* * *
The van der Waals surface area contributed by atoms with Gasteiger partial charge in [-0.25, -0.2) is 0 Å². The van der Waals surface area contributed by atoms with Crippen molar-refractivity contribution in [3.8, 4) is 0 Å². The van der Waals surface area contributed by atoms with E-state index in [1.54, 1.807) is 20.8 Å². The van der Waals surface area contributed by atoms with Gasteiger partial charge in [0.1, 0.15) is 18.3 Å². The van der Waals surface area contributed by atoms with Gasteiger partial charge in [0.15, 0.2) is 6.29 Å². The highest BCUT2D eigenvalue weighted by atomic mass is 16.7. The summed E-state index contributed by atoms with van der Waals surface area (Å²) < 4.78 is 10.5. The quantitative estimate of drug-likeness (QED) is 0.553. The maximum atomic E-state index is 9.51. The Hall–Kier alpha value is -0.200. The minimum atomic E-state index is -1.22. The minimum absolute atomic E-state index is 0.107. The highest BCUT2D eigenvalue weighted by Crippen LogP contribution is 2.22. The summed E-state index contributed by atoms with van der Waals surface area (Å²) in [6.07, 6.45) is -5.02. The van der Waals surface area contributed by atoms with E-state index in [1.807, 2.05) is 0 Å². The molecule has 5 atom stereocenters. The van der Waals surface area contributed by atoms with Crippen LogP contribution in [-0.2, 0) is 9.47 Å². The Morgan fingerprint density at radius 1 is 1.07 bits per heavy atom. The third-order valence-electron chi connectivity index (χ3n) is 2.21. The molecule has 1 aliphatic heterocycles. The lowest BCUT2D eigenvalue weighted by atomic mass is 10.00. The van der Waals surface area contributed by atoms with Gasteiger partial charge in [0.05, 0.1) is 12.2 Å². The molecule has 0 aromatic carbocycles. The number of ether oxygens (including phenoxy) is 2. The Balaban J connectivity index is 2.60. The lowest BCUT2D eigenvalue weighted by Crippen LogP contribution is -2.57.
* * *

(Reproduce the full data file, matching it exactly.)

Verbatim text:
The van der Waals surface area contributed by atoms with Gasteiger partial charge in [-0.25, -0.2) is 0 Å². The van der Waals surface area contributed by atoms with Crippen molar-refractivity contribution in [3.8, 4) is 0 Å². The van der Waals surface area contributed by atoms with E-state index in [1.54, 1.807) is 20.8 Å². The van der Waals surface area contributed by atoms with Gasteiger partial charge in [0.1, 0.15) is 18.3 Å². The van der Waals surface area contributed by atoms with Gasteiger partial charge in [0.15, 0.2) is 6.29 Å². The highest BCUT2D eigenvalue weighted by atomic mass is 16.7. The summed E-state index contributed by atoms with van der Waals surface area (Å²) < 4.78 is 10.5. The quantitative estimate of drug-likeness (QED) is 0.553. The maximum atomic E-state index is 9.51. The Hall–Kier alpha value is -0.200. The minimum atomic E-state index is -1.22. The minimum absolute atomic E-state index is 0.107. The highest BCUT2D eigenvalue weighted by Crippen LogP contribution is 2.22. The summed E-state index contributed by atoms with van der Waals surface area (Å²) in [6.07, 6.45) is -5.02. The van der Waals surface area contributed by atoms with E-state index in [1.807, 2.05) is 0 Å². The molecule has 5 atom stereocenters. The van der Waals surface area contributed by atoms with Crippen LogP contribution in [-0.2, 0) is 9.47 Å². The Morgan fingerprint density at radius 1 is 1.07 bits per heavy atom. The third-order valence-electron chi connectivity index (χ3n) is 2.21. The molecule has 1 aliphatic heterocycles. The lowest BCUT2D eigenvalue weighted by atomic mass is 10.00. The van der Waals surface area contributed by atoms with Gasteiger partial charge in [0.05, 0.1) is 12.2 Å². The molecule has 0 aromatic carbocycles. The number of ether oxygens (including phenoxy) is 2. The Balaban J connectivity index is 2.60. The lowest BCUT2D eigenvalue weighted by Crippen LogP contribution is -2.57.